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87
Final 1 2 3 4 Tot
Dallas 18 27 24 18 87
Golden State 28 26 34 24 112
112
6:00 PM PT7:00 PM MT8:00 PM CT9:00 PM ET1:00 GMT9:00 6:00 PM MST8:00 PM EST5:00 UAE (+1)02:0021:00 ET7:00 PM CT0:00 , May 18, 2022
Chase Center, San Francisco, California  Attendance: 18,064

Luka Doncic vs. Stephen Curry matchup highlights Mavs-Warriors playoff series

According to STATS
According to STATS

Dallas Mavericks at Golden State Warriors

  1. The Mavs and Warriors are meeting for just the second time in playoff history, with the first meeting being when the No. 8 seeded Warriors knocked off a 67-win Dallas team in six games in 2007. Golden State has now been to the Western Conference Finals in six of the past eight seasons, reaching the NBA Finals in all six of those appearances.
  2. The Mavericks have knocked down 15+ three-pointers in nine games this postseason, which is the second most such games in NBA playoff history behind the Jazz last season (10).
  3. Luka Doncic (23 playoff games) is 10 assists away from reaching 750+ points, 200+ rebounds, and 200+ assists in his playoff career. With 10 assists in Game 1, he would be the fastest player to reach those milestones in playoff history, passing Oscar Robertson (25).
  4. In their closeout win against the Grizzlies, Golden State became the first team in NBA history to have 70+ rebounds and 20+ made threes in the same game (regular season or playoffs).
  5. Klay Thompson has now made at least eight three-pointers in four playoff games in his career, tying Ray Allen, Stephen Curry, and Damian Lillard for the most such games in NBA postseason history.
  6. Spencer Dinwiddie (30 points) and Luka Doncic (35 points) are the first teammates to each score 30 or more points in a Game 7 since Kobe Bryant (30) and Shaquille O'Neal (35) did so in Game 7 of the 2002 Western Conference Finals.

Luka Doncic and the Dallas Mavericks will be looking to continue their regular-season mastery of Stephen Curry and the Golden State Warriors when the Western Conference finals tip off Wednesday night in San Francisco.

Only one game separated the teams in the regular season, and it's because of the Warriors' 53-52 edge in wins -- rather than the Mavericks' 3-1 triumph in the season series -- that Golden State has earned the home-court advantage in the best-of-seven.

The disparity in win totals is a far cry from the last time the clubs faced each other in the playoffs. That historic event 15 years ago saw the eighth-seeded Warriors, who won 25 fewer games than the Mavericks, shock top-seeded Dallas in six games in what has become known in San Francisco as the "We Believe" series.

The Warriors won all three of their home games in that series, and home court could be critical this time as well, with Golden State yet to lose in six games on its home floor this postseason.

The Mavericks have won five straight at home after a series-opening loss to Utah.

Both teams upset better-seeded opponents to arrive at just their second-ever meeting in the postseason. Fourth-seeded Dallas took out Phoenix, the Western Conference regular-season champ, in seven games, while third-seeded Golden State disposed of No. 2 Memphis in six games.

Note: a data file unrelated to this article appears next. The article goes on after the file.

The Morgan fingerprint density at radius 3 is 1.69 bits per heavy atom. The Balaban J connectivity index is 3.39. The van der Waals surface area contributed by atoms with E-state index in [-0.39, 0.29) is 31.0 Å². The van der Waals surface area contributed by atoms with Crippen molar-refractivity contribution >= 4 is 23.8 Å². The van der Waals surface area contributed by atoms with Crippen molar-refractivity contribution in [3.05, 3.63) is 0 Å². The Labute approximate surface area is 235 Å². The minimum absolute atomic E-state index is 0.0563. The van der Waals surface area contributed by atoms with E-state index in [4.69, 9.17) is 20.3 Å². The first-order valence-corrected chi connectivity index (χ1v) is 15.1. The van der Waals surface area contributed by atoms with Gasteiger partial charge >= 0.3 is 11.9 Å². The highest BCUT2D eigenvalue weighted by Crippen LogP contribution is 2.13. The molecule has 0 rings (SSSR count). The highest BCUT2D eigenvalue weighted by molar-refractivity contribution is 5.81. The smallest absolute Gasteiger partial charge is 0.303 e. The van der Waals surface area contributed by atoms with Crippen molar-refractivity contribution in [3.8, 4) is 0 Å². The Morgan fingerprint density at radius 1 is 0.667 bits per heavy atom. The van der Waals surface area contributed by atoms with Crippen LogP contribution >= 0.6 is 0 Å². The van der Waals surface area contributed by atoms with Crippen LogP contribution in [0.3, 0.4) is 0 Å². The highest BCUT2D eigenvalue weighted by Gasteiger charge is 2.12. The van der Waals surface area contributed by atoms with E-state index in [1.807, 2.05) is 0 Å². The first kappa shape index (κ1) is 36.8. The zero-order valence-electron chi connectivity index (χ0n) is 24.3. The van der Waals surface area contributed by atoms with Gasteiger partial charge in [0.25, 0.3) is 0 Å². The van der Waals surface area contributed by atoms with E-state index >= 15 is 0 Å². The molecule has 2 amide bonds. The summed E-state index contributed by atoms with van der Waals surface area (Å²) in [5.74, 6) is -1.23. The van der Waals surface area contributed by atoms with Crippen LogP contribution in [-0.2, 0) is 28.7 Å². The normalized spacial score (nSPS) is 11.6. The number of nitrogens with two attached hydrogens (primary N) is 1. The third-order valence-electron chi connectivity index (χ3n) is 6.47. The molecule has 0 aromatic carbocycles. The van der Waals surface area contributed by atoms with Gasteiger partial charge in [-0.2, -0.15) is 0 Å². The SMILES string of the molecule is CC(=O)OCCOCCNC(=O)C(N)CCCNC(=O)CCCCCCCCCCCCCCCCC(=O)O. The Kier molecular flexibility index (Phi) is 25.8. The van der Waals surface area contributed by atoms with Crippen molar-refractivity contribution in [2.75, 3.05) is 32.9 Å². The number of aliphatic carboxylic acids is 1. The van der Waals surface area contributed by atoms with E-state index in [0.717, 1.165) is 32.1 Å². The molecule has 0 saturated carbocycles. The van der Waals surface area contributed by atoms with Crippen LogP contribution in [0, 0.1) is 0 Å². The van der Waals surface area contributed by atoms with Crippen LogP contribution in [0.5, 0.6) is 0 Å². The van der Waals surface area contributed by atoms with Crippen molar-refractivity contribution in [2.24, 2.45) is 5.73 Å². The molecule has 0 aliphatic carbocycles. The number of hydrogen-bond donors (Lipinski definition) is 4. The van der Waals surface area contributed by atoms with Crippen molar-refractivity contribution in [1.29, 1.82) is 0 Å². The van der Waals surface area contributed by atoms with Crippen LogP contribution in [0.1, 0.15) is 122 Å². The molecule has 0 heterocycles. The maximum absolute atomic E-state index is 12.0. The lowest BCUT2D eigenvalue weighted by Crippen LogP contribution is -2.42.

Doncic, who averaged 32.6 points in the series against Phoenix, outscored Curry in all four regular-season head-to-heads this season. In fact, their personal duel wasn't close, with the Dallas star running up 26-14, 25-18, 34-27 and 41-21 scoring advantages.

The Mavericks didn't see the Warriors at their best, with Draymond Green missing the last three meetings and Klay Thompson missing two of the first three.

Then again, the Warriors saw the Mavericks only twice after Dallas' headline-grabbing trade of Kristaps Porzingis at midseason, with newcomer Spencer Dinwiddie leading the Mavericks to wins in the last two meetings with a total of 41 points.

Based on their history of having made the Western Conference finals six times in the past eight seasons and owning the home-court advantage, the Warriors go into the series as the favorite, even with coach Steve Kerr warning them not to think that way.

"Every opponent at this stage is going to pose a huge threat because only the best teams are left," said Kerr, who missed the last three games of the Memphis series with COVID. He has been cleared for the start of this series.

"It's all about figuring it out," he continued, "and I thought our team and our staff did a really good job over the course of Games 4, 5 and 6 (against Memphis) of making that adjustment to the way the series had shifted and kind of finding a way to get through."

The Warriors have had two extra days of rest, having wrapped up their second-round series on Friday while the Mavericks were going the distance to a Game 7 in Phoenix on Sunday.

Doncic appeared to pull from Warriors-Mavericks history when gushing over the elimination of the Suns, declaring: "We came here with a statement in Game 7. We believed. So I'm just happy."

Both teams will be without one of their most famous names, with the Mavericks having lost Tim Hardaway Jr. for the season to a broken foot, while the Warriors likely will remain without Gary Payton II, who fractured his left elbow in Game 1 against the Grizzlies.

Golden State expects to have veteran Otto Porter Jr. (sore foot) back for Game 1, but awaits a re-evaluation of Andre Iguodala's neck injury on Thursday before projecting his potential entry into the series.

--Field Level Media

Updated May 18, 2022

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